An Interview with Ramiro Vaca


by LMan

Ramiro Vaca has provided wonderful tunes for the SID chip, many of them for the games foundry Factor 5. Among his most popular works are Turrican 1 and Rock 'n' Roll. I still remember the shivers that went down my spine when I won Turrican for the first time and listened to the wonderful moody end titles score. Read his thoughts about that and more!

Real name: Ramiro Vaca
Handle: Extremer
Born: 1969
Nationality: German


Ramiro VacaWhy and when did you start making music on the c64?

I was fond of making music since I was very young. My first keyboard instrument was a Bontempi organ I got for Christmas in 1979. From that time on, I have grown more serious on the music topic. A few years later I got a synth and a commodore c16. In Basic, I wrote my own drummer software on that machine. It sounded pretty poor, due to the very limited sound features of the c16. Later on, I bought myself a c64. My very favourite sid tune by that time was One Man And His Droid by Rob Hubbard. Because there was no sophisticated music software for the c64 by that time, my career had to wait until the release of Chris Huelsbeck's Sound Monitor. After a few days of getting started with the program, I wrote my first tunes for a few friends, who have then integrated them into their demos.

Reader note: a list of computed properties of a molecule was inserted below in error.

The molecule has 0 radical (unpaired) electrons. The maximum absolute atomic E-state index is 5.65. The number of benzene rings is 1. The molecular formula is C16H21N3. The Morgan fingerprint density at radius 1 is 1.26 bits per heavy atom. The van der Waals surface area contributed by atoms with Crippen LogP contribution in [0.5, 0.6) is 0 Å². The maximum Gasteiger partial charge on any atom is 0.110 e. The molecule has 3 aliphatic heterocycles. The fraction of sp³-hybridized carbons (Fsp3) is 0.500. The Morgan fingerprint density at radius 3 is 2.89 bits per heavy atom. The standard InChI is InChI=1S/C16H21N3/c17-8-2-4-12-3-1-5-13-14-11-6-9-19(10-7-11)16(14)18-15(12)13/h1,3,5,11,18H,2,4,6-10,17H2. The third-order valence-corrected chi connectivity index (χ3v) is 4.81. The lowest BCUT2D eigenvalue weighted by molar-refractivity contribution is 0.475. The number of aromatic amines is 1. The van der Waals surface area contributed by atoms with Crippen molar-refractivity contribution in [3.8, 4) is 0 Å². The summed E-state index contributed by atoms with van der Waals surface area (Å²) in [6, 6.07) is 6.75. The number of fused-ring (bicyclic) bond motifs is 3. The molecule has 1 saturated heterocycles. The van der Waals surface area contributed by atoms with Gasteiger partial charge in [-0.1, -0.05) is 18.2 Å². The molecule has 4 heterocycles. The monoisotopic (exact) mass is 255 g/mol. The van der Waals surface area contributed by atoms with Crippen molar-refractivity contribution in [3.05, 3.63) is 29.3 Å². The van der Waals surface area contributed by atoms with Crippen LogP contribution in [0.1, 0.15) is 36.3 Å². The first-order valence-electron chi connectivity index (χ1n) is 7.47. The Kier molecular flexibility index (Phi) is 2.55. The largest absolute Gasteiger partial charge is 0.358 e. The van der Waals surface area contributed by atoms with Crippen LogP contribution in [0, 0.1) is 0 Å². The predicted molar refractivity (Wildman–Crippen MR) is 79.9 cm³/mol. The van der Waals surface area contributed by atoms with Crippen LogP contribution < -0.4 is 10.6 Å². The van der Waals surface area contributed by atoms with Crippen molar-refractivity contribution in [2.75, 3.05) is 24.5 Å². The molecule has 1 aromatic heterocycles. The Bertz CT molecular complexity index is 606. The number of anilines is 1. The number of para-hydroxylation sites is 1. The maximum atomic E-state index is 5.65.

To answer the question why I started making music on the c64, I can only say: I simply was too dumb to code something ;-)

When did you get your first c64?

I've bought a second hand c64 at the age of 16.

Who are your favourite sid composers?